Harry G. Lee ’47, former president of the VMI Board of Visitors and the VMI Alumni Association, died June 27, 2019. He was 93. Born in Richmond in 1925, he graduated from Thomas Jefferson High School in 1943 and matriculated at VMI later that year. Like many cadets of wartime VMI, he soon departed the Institute in order to serve his country. In 1944, Lee entered the U.S. Navy’s officer training program at Columbia University and was soon commissioned an ensign. Trained in naval diving and salvage training, Lee served on the rescue and salvage ship, the USS Preserver (ARS-8), which deployed to the Pacific Theater in 1944 and was part of the fleet supporting Operation Crossroads, the atomic bomb tests that took place at Bikini Atoll in July 1946. Later in 1946, despite being offered a bachelor’s degree in engineering by Columbia University, he returned to VMI and finished his degree in civil engineering, graduating with his class in 1947.
Having remained in the U.S. Naval Reserve, he was recalled to active duty during the Korean War and served two years on the USS Hoist (ARS-40) in the Atlantic Fleet. Lee often asserted that his naval service and his military training at VMI contributed significantly to his success as an engineer and businessman.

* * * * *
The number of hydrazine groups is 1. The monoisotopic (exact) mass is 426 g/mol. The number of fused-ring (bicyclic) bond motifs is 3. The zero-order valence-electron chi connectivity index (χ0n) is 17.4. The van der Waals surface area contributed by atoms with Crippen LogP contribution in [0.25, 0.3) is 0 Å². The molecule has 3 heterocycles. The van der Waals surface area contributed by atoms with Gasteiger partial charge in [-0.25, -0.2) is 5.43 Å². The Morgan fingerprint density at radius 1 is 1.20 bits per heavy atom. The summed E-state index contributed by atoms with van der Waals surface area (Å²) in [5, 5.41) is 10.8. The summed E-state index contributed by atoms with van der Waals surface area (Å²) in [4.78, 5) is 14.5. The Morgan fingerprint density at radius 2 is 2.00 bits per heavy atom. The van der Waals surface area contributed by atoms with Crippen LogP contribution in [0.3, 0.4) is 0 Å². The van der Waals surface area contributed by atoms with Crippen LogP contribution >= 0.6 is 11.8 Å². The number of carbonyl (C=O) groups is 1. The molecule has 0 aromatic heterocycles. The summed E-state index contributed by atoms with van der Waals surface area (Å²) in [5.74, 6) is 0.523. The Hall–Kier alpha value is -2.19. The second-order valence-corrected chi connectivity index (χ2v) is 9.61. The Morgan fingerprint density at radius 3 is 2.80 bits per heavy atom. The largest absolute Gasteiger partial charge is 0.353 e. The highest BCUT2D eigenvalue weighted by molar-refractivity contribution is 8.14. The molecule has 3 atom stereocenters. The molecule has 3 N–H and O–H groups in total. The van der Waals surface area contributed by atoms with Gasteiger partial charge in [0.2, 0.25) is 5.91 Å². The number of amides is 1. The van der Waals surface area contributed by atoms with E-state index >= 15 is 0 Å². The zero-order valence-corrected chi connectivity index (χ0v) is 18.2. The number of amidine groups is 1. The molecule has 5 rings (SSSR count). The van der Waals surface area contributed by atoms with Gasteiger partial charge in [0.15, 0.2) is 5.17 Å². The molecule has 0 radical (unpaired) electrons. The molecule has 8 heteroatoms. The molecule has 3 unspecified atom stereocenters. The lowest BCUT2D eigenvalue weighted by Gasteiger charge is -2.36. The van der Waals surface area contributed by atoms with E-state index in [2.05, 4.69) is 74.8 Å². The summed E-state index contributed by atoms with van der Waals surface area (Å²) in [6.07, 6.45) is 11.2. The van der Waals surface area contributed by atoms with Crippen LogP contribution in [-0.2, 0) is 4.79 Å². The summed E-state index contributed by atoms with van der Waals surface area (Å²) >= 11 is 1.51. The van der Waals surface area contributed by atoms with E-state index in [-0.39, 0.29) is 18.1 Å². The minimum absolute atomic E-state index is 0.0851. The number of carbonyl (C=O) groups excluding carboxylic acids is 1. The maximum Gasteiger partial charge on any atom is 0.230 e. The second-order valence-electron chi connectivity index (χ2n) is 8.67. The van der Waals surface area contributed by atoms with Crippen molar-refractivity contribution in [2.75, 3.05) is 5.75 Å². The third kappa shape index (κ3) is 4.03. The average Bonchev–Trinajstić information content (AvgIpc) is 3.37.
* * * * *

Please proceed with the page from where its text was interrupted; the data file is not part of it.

In 1948, Lee received his Professional Engineer’s license and joined his father’s architectural firm, Merrill C. Lee & Associates. He joined the construction firm of Doyle & Russell, Inc. the next year as a project manager, responsible for the execution of many important construction jobs, culminating with the building of the University of Virginia’s Main Hospital in the late 1950s.
In 1961, Lee and David Kjellstrom founded Kjellstrom & Lee, a general contracting firm specializing in commercial, industrial and medical construction in central Virginia. Lee was the company’s executive vice president. An influential leader in the construction industry in Virginia, he was active in the Associated General Contractors of Virginia and later served as the organization’s president. In 1986, he retired from Kjellstrom & Lee but, as a consultant, played a major role in several significant projects, including Riverfront Plaza in Richmond and the Memorial Regional Medical Center in Hanover County.
Lee somehow found the time to be involved in numerous civic activities, as well. He served for decades on the board of directors of the Sheltering Arms Hospital Foundation and was its president from 1989-91. He also had a long association with Westminster Canterbury Richmond, serving as a director of the corporation and the president of its supporting foundation. For his service to the latter, he received its Lettie Pate Whitehead Evans Award for Distinguished Voluntary Leadership Service. Described as “a very dedicated Episcopalian,” he was a trustee of the Church Schools in the Diocese of Virginia and served as a vestryman and leaders of the associated Boy Scout troop of St. Stephen’s Episcopal Church in Richmond.